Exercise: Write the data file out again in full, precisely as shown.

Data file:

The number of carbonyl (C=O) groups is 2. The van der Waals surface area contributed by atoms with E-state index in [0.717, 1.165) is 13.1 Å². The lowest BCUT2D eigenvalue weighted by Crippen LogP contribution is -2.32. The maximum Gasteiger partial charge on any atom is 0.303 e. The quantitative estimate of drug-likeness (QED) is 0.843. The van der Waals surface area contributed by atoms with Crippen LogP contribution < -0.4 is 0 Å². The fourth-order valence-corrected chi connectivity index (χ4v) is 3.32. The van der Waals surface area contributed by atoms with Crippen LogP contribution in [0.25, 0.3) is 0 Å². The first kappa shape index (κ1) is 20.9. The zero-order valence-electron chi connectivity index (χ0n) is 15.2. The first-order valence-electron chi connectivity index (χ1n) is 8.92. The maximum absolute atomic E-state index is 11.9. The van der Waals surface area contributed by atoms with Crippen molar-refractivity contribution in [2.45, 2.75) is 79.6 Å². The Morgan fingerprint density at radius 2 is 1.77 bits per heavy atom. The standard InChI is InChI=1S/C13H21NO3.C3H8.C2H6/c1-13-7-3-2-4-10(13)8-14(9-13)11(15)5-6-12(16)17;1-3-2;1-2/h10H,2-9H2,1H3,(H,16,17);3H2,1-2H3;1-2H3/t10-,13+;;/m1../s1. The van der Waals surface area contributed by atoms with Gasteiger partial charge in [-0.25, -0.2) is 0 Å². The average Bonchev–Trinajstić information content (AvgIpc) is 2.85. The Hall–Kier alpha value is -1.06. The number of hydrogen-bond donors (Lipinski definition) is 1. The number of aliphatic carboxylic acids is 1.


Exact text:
The number of carbonyl (C=O) groups is 2. The van der Waals surface area contributed by atoms with E-state index in [0.717, 1.165) is 13.1 Å². The lowest BCUT2D eigenvalue weighted by Crippen LogP contribution is -2.32. The maximum Gasteiger partial charge on any atom is 0.303 e. The quantitative estimate of drug-likeness (QED) is 0.843. The van der Waals surface area contributed by atoms with Crippen LogP contribution < -0.4 is 0 Å². The fourth-order valence-corrected chi connectivity index (χ4v) is 3.32. The van der Waals surface area contributed by atoms with Crippen LogP contribution in [0.25, 0.3) is 0 Å². The first kappa shape index (κ1) is 20.9. The zero-order valence-electron chi connectivity index (χ0n) is 15.2. The first-order valence-electron chi connectivity index (χ1n) is 8.92. The maximum absolute atomic E-state index is 11.9. The van der Waals surface area contributed by atoms with Crippen molar-refractivity contribution in [2.45, 2.75) is 79.6 Å². The Morgan fingerprint density at radius 2 is 1.77 bits per heavy atom. The standard InChI is InChI=1S/C13H21NO3.C3H8.C2H6/c1-13-7-3-2-4-10(13)8-14(9-13)11(15)5-6-12(16)17;1-3-2;1-2/h10H,2-9H2,1H3,(H,16,17);3H2,1-2H3;1-2H3/t10-,13+;;/m1../s1. The van der Waals surface area contributed by atoms with Gasteiger partial charge in [-0.25, -0.2) is 0 Å². The average Bonchev–Trinajstić information content (AvgIpc) is 2.85. The Hall–Kier alpha value is -1.06. The number of hydrogen-bond donors (Lipinski definition) is 1. The number of aliphatic carboxylic acids is 1.